Dec 4, 2021 • 0M

THB #46: Licorice Pizza Review

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It took me 4 screenings before I really felt comfortable with the idea of reviewing Licorice Pizza. It’s not an incredibly complex movie on the surface. I know people who, 7 years later, are still picking Inherent Vice out of their teeth. This is not that movie (which I love, btw).

I guess Paul Thomas Anderson could make it easier if he just put 1975’s “Born To Run” on the soundtrack. I guess that would just be too easy (and just outside of PTA’s time frame for this film).

Because what finally came to me as the primary motif of the film is… running.

When the characters run, they feel god’s pleasure. They feel everything. They are their best selves. When they walk, they are thinking and clever and cutting, and still vulnerable. But when they run… they just are.

Sometimes, the running and walking doesn’t actually make logical sense. How does Alana know where the police station in Hollywood is without a smartphone? Is Fat Bernie’s Pinball Palace really that close to the office of Congressman Wachs? If Tail O’ the Cock is close to Studio City, is Gary actually walking Alana home to Encino?

None of this matters. This kind of literalism is utterly besides the point.

Licorice Pizza is about feeling.

I had a bit of a tussle on Twitter about Alana’s age in the film. Many are comfortable that she is definitely 25, as she states a couple different times in the film. But even after 4 screenings, I am not so sure. Probably. But she hedges every time her age comes up. In one case, “25” seems like a defense against a 15-year-old who is unabashed about his age. In another, “25” seems like a come on to an older man.

Again… not the point. It’s not Harold & Maude (even though it is opening around that classic’s 50th anniversary and Hal Ashby’s energy abounds in Licorice).

This is not a movie about a grown woman and a child. It’s a movie about a young man who, as Alana herself notes, is not interested in being bound by anyone’s conventional thinking about who he should be. And it’s about a young woman who is revving her engine, desperate to find a gear that will allow her to accelerate into her maturity.

That said, Hal Ashby’s work seems to be a central inspiration for this movie.

There is the Harold & Maude (1971) element. Hal Ashby’s Shampoo, a fictionalized take on Jon Peters, was in 1975. I can’t really see a connection to The Last Detail, the 1973 release in this 4-film Ashby run. Ashby’s first film, The Landlord, was released in 1970 and the lead (Beau Bridges) wears an outfit that Licorice viewers will find familiar.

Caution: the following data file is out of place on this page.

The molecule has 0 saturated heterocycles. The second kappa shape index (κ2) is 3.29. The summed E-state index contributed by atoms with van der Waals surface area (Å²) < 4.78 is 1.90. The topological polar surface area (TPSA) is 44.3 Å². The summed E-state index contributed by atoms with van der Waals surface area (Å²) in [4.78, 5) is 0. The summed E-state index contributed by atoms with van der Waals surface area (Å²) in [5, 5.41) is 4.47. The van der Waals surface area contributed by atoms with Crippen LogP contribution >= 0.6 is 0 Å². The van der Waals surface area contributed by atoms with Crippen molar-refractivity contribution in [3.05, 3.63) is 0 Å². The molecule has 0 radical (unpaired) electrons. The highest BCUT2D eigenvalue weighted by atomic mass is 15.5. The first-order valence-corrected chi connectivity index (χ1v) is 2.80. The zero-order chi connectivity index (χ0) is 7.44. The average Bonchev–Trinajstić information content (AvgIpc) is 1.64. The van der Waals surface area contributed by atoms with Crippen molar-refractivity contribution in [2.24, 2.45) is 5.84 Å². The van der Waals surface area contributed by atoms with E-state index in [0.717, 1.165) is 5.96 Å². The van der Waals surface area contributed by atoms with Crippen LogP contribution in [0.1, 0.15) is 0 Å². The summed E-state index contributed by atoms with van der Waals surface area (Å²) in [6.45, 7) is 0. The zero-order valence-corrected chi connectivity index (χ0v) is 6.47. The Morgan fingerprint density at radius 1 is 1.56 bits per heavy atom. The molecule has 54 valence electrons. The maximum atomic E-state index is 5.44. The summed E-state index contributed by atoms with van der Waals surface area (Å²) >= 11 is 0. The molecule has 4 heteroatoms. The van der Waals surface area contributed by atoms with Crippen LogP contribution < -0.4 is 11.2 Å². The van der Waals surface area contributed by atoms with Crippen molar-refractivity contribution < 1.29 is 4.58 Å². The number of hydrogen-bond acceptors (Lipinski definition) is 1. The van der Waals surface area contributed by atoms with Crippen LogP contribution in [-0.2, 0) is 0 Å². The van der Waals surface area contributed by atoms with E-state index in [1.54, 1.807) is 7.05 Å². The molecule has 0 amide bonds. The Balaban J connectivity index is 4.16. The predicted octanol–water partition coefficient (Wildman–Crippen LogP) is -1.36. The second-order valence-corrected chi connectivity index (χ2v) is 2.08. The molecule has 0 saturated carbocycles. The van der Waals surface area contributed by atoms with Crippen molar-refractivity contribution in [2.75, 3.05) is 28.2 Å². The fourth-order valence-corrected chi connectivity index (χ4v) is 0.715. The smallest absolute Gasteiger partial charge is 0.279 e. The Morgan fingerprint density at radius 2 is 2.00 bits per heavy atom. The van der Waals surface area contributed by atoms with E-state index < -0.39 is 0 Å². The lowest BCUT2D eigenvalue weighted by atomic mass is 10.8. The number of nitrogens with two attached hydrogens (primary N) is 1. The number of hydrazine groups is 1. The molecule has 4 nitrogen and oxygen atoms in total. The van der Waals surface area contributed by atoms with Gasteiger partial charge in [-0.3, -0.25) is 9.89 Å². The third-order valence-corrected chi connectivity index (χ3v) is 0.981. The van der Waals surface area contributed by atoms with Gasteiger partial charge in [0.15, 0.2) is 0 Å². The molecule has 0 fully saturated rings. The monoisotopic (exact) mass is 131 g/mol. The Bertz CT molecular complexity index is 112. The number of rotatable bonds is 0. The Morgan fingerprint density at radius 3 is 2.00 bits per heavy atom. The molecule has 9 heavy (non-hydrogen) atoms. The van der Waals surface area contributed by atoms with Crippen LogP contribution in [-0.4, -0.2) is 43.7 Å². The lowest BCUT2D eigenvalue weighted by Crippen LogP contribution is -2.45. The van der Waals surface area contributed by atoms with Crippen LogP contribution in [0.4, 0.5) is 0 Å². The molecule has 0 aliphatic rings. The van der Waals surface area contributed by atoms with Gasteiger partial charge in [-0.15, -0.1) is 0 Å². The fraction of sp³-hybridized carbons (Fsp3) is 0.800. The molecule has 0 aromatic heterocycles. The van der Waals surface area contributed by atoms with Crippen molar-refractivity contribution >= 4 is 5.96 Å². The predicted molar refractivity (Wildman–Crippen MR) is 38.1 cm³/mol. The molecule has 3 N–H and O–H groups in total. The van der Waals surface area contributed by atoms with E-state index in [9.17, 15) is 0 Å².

How long is the story told in the movie? Unclear. Long enough for Gary to have a brithday that isn’t included in the film.

Exactly what are the dates? The official site of the film says the film is set around the 1973 gas shortage. Bowie’s “Life on Mars” was released in 1971. Pinball was made legal in Los Angeles County again in 1974. Jon Peters’ relationship with Barbra Streisand reportedly went from 1973 to 1982. The final Teen-Age Fair at the Hollywood Palladium was 1972. Joel Wachs won a spot on the Los Angeles City Council in 1971. Yours, Mine & Ours was released in 1968. (And Skyler Gisondo’s Lance Brannigan seems to be based on the very tall Tim Matheson, who would soon be in Animal House and have an amazing lifelong career.)

But again… the details don’t really matter. Someone will write a book on it eventually. (Boogie Nights is also tied to a vague, but broadly specific 70s period as VHS, central to the story, launched commercially in 1977.)

Alana may be the angriest female character to dominate a movie since Mrs. Robinson. But Mrs. Robinson’s anger seems to come of having gotten “it all” and remaining deeply unsatisfied. Alana doesn’t seem to feel like she has gotten anything. She is the early 70s of Gerri from Succession, at a time when Gerri could not have risen to the level she is at, even if becoming the real CEO is nearly impossible. She reads the paper for real. She understand business. She understands numbers. She can lead. But the only 2 males who really see her are Gary, a 15-year-old, and a closeted City Council candidate. (Wachs would finally come out in 1999, when running for Mayor.) She seems to take after her father, who is a hard ass… but who clearly cares deeply for his family of 4 women.

Gary is a force of nature. It’s funny reading some critics who see him opening a waterbed story and then turning into a pinball palace as random. It’s the core of who he is. A small-time actor who is marketing restaurants successfully enough to be a full partner to his mother (another undervalued woman), who is always looking for the next hustle, who is daring enough to mess with Lucy live on national TV, who is fearless enough to ask the school photo girl out even though she is out of high school and he is not even a senior. If you have never met this guy, you are missing something. Of course, most of these people crash and burn on the regular. Gary Goetzman, on whim the character is based, is hugely successful as a producer, partnered with Tom Hanks, with their biggest financial success being Mamma Mia!, a show and movie led by and about women.

Both Alana Haim and Cooper Hoffman have the perfect energy as new actors for the purposes of this film… neither is afraid of the camera or showing themselves… but they have a relaxed naturalism that is magical. I can see moments that some may not be completely enchanted with, but remarkably, I can’t think of a moment in the film where I caught either of these two acting.

The supporting cast is, as usual with PTA, amazing. Harriet Samson Harris needs to be a balloon in the Thanksgiving Day Parade if they aren’t going to give her an Oscar. However you feel about Being The Ricardos, Christine Ebersole wins the Best Lucy award for the year, going away. The Haim family, Alana’s real family as Alana’s family, is dead on and her father, Moti, could become the R. Lee Ermey of the next few years, a flavor that every filmmaker wants that they never realized they were missing.

Ryan Heffington as Jon Peters’ assistant Steve is a favorite and I feel like he is playing a version of Stuart Margolin’s Gary - Julie Andrews’ flamboyant assistant - from S.O.B., a psuedo-autobographical high-fictionalized comedy by Blake Edwards about his real-life experience on 1971’s Darling Lili.